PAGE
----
Rare and funny, Lady’s slipper (or Cuckoo’s slipper) is good at playing hide and seek. From the eighteenth century it appeared in botanical publications to then vanish into a long silence denying its existence in the Pyrenees.
Family orchards and vegetable plots in the Catalan Pyrenees play a key role in conservation and management of biodiversity and preservation of traditional knowledge. They also help enhance social cohesion and welfare while, at the same time, affirming cultural identity.
The main goal of the study presented here is to compile traditional knowledge about plants in Formentera and Mallorca, with a focus on medicinal and food uses, before it is too late and such knowledge is lost.
The habit of gathering leaves, flowers, roots, fruits of wild plants and mushrooms for cooking traditional dishes is dying out in parts of Alicante, although in other –mostly rural– areas these traditional recipes are still in use. Ethnobotanical studies conducted in the province of Valencia identify more than 110 wild species used as food.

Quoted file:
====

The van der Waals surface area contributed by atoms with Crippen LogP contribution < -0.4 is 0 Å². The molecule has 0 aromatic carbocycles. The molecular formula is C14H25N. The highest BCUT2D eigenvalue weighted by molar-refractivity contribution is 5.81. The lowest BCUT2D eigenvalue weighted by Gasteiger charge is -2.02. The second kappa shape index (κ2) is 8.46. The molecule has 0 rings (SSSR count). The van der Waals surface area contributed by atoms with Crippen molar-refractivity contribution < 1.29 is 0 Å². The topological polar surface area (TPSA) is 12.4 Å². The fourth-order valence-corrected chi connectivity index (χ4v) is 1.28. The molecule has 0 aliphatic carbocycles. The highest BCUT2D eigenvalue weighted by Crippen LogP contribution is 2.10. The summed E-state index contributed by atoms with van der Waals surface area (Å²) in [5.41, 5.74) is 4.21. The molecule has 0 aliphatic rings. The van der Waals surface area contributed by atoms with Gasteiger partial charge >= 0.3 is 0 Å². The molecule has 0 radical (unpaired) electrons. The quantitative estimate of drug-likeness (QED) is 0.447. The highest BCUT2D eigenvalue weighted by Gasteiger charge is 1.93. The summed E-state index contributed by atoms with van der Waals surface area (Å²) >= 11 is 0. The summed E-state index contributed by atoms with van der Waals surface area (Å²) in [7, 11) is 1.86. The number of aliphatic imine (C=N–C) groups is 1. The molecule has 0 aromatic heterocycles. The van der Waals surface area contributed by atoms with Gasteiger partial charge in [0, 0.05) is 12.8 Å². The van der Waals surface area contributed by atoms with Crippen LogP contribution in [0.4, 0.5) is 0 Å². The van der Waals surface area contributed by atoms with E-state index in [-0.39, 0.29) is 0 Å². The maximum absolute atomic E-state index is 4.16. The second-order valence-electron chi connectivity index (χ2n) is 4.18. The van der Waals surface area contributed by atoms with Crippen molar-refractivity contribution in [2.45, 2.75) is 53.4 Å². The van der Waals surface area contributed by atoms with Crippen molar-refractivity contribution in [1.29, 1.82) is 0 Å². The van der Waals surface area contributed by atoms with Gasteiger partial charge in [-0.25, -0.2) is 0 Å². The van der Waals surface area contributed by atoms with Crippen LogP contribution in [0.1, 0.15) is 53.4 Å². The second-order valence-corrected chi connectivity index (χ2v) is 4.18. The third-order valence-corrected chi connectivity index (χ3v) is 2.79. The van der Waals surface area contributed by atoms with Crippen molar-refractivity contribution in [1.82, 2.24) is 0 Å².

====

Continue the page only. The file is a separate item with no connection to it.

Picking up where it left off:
The global debate on biodiversity has inevitably led us to consider traditional knowledge of plants, ethnobotany’s basic corpus, as an inseparable part of this discipline. This fact was amply recognised by the Convention on Biodiversity. Furthermore, ethnobotanical knowledge can and should be used to achieve sustainable development that is compatible with the conservation of biodiversity.
Ethnobotany, the study of relationships between human societies and plants, is a discipline at the crossroads between natural sciences and social sciences. Such interdisciplinarity or transdisciplinarity breaches a purely scientific paradigm to bring researchers together from fields as diverse as anthropology...